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were obliged to track the boat. These two last days we proceeded only about thirty miles. An evident danger is incurred by approaching the banks of the Ganges during the latter f.ason of the rain, from their frequently falling, being of great height in many places, and chiefly coniposed of loose foil, the weight of earth defcending on a boat, would undoubtedly destroy it.
29th.-At noon, arrived at Jungherah, a small rocky island, on which stands a seminary of Hindoo mendicants, and on one of the fides are seen some figures of very ancient sculpture. A long line of hills, running from the south-east to the north-west, forms here a beautiful termination of a broad range of the river. It has been said, that Seraje-ud-Dowlah was assassinated at Jungherah, whither he had fled for shelter from the pursuit of Meer Jaffier ; but it should seem more probable, that he was apprehended near this place, and carried to Mooreshedabad.
This day, observed the frame of a well, built of bricks, that stood in the middle of the stream, with its wall in perfect condition, full fifteen feet above the surface of the water. It must have pertained to some village, bordering on the Ganges; now destroyed by the encroachment of it's flood.
PROCEEDED this day, about 35 miles, and in the evening, faw Mongheer, where I arrived the next day. The fort is in a decayed condition, as well as the private buildings, which are uninhabited. The situation, which occupies a flat of great extent towards the westward, and has the Ganges on the north, is equally well chofen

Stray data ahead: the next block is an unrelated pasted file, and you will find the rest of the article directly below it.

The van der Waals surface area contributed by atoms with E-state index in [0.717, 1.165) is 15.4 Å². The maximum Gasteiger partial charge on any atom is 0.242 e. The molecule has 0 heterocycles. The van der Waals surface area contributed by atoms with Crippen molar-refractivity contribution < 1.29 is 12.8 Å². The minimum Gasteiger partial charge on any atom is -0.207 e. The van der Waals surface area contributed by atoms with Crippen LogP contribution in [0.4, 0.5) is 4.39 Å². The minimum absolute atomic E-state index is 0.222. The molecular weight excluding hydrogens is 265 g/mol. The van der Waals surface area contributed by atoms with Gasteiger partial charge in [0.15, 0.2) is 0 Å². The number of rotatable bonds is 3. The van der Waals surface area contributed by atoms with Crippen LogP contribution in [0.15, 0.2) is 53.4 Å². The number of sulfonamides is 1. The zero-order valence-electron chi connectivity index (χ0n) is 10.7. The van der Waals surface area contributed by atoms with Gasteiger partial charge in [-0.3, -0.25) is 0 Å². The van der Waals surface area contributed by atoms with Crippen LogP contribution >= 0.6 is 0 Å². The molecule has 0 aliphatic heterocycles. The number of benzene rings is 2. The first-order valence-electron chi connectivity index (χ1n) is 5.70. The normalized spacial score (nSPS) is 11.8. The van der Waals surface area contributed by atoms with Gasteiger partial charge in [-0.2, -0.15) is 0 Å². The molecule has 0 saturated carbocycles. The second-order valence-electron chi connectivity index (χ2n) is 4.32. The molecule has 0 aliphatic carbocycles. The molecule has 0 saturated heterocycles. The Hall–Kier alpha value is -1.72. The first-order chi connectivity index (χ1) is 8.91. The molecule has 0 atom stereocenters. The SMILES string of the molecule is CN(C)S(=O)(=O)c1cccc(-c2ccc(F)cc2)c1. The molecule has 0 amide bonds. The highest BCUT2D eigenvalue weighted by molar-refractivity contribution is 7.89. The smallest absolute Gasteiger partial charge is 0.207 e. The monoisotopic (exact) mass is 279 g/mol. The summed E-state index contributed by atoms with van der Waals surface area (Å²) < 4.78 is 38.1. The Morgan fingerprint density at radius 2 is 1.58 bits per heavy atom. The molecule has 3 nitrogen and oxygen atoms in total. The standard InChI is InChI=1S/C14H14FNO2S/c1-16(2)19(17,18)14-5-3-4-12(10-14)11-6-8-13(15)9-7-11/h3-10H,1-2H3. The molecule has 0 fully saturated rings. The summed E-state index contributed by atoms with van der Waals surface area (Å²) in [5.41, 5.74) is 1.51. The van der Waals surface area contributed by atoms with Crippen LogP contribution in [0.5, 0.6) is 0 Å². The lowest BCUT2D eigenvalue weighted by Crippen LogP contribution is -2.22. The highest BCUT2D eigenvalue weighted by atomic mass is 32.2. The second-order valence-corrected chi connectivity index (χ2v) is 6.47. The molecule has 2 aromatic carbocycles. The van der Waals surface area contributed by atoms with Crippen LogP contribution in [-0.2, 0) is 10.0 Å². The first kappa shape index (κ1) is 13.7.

fer defence, and conveniency. One of the angle bastions commands' a beautifully winding view of the river, which is closed by a range of distant hills. It appears that the present fort of Mongheer was built by Sultan Shujah, the second son of Shah Jehan,* who governed the provinces of Bahar and Bengal, and was held in high estimation by the natives, for his liberality and equitable admini-stration. As some relation of Sultan Shujah, (especially of the latter period of his life, which was involved in a series calamity) mayo excite your attention, and enable me to offer up a tribute of pity to. the memory of an unfortunate, but gallant, prince, I will lay it before you, agreeably to the memoirs of M. Bernier, one of the most accurate and ingenious writers, on the history of Hindoftan.
After the battle of Alhabad, in which he had been worsted, Sultan Shujah retired into the interior parts of Bengal, with his. army, where he made a vigorous stand against the arms of the Emperor. † Bernier says, There remained, now, no other thorn in " the side of Aurungzebe, than Sultan Shujah, who still main56 tained himself in Bengal; but he was at length forced to yield
to the power and fortune of his brother. " AMIR Kumla, by the numerous bodies of troops that had
* This Prince caused a broad and deep trench to be cut from the river to the hills, very (perceptible traces of which are now to be seen) for the more effectually defending this post against the attack of Aurungzebe's army, which had pursued him from the upper parts of the country.
I joined him, was enabled to hem in the army of Sultan Shujah,
on both sides of the Ganges, and to compel that prince to seek “ refuge at Dacca, a town situate on the extremity of Bengal, to“ wards the sea side ; and here, ensues the conclusion of the tragedy. “ The Sultan Shujah, being destitute of ships to put to ea, and " not knowing whither to fly, sent his eldest son, Sultan Banque,
to the King of Racan,* or Mug, who was of Heathen religion, “ to know, whether he might be permitted to take shelter in his “ country, for a certain time, and when the monsoon, or periodi" cal winds should set in, whether he could be furnished with a